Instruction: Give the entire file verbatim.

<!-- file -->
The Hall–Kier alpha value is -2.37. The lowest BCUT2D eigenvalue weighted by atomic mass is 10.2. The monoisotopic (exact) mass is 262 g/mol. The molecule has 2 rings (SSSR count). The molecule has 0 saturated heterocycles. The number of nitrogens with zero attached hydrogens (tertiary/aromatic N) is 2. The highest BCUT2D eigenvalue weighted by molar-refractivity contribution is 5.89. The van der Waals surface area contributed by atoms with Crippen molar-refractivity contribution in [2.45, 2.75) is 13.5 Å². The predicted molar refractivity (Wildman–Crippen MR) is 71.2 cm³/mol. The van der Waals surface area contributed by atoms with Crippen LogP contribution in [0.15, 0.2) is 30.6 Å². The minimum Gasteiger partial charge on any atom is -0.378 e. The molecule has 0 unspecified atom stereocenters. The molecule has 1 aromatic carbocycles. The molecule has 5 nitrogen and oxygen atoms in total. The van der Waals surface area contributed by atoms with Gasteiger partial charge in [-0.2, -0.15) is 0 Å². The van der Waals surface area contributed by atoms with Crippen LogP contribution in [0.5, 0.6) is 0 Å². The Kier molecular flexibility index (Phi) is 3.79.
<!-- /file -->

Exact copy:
The Hall–Kier alpha value is -2.37. The lowest BCUT2D eigenvalue weighted by atomic mass is 10.2. The monoisotopic (exact) mass is 262 g/mol. The molecule has 2 rings (SSSR count). The molecule has 0 saturated heterocycles. The number of nitrogens with zero attached hydrogens (tertiary/aromatic N) is 2. The highest BCUT2D eigenvalue weighted by molar-refractivity contribution is 5.89. The van der Waals surface area contributed by atoms with Crippen molar-refractivity contribution in [2.45, 2.75) is 13.5 Å². The predicted molar refractivity (Wildman–Crippen MR) is 71.2 cm³/mol. The van der Waals surface area contributed by atoms with Crippen LogP contribution in [0.15, 0.2) is 30.6 Å². The minimum Gasteiger partial charge on any atom is -0.378 e. The molecule has 0 unspecified atom stereocenters. The molecule has 1 aromatic carbocycles. The molecule has 5 nitrogen and oxygen atoms in total. The van der Waals surface area contributed by atoms with Gasteiger partial charge in [-0.2, -0.15) is 0 Å². The van der Waals surface area contributed by atoms with Crippen LogP contribution in [0.5, 0.6) is 0 Å². The Kier molecular flexibility index (Phi) is 3.79.